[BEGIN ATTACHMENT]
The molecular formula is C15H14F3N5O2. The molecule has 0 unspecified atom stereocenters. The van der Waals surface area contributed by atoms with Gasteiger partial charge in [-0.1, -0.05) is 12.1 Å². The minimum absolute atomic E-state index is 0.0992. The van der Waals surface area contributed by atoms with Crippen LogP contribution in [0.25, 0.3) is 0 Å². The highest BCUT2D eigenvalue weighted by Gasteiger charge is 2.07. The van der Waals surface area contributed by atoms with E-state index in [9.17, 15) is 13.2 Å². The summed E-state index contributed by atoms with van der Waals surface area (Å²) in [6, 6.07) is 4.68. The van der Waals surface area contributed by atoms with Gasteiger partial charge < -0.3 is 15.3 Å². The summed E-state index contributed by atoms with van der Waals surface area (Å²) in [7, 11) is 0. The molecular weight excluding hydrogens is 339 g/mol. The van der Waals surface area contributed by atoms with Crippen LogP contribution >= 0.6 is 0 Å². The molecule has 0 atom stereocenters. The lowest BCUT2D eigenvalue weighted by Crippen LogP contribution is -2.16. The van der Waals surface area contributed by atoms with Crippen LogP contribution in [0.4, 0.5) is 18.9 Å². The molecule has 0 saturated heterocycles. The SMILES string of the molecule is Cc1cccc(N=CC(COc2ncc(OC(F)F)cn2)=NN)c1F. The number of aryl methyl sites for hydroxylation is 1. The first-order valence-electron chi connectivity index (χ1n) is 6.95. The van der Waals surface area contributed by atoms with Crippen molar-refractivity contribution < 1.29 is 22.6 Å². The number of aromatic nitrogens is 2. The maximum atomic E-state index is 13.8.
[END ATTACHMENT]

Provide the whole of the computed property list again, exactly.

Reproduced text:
The molecular formula is C15H14F3N5O2. The molecule has 0 unspecified atom stereocenters. The van der Waals surface area contributed by atoms with Gasteiger partial charge in [-0.1, -0.05) is 12.1 Å². The minimum absolute atomic E-state index is 0.0992. The van der Waals surface area contributed by atoms with Crippen LogP contribution in [0.25, 0.3) is 0 Å². The highest BCUT2D eigenvalue weighted by Gasteiger charge is 2.07. The van der Waals surface area contributed by atoms with E-state index in [9.17, 15) is 13.2 Å². The summed E-state index contributed by atoms with van der Waals surface area (Å²) in [6, 6.07) is 4.68. The van der Waals surface area contributed by atoms with Gasteiger partial charge < -0.3 is 15.3 Å². The summed E-state index contributed by atoms with van der Waals surface area (Å²) in [7, 11) is 0. The molecular weight excluding hydrogens is 339 g/mol. The van der Waals surface area contributed by atoms with Crippen LogP contribution >= 0.6 is 0 Å². The molecule has 0 atom stereocenters. The lowest BCUT2D eigenvalue weighted by Crippen LogP contribution is -2.16. The van der Waals surface area contributed by atoms with Crippen LogP contribution in [0.4, 0.5) is 18.9 Å². The molecule has 0 saturated heterocycles. The SMILES string of the molecule is Cc1cccc(N=CC(COc2ncc(OC(F)F)cn2)=NN)c1F. The number of aryl methyl sites for hydroxylation is 1. The first-order valence-electron chi connectivity index (χ1n) is 6.95. The van der Waals surface area contributed by atoms with Crippen molar-refractivity contribution < 1.29 is 22.6 Å². The number of aromatic nitrogens is 2. The maximum atomic E-state index is 13.8.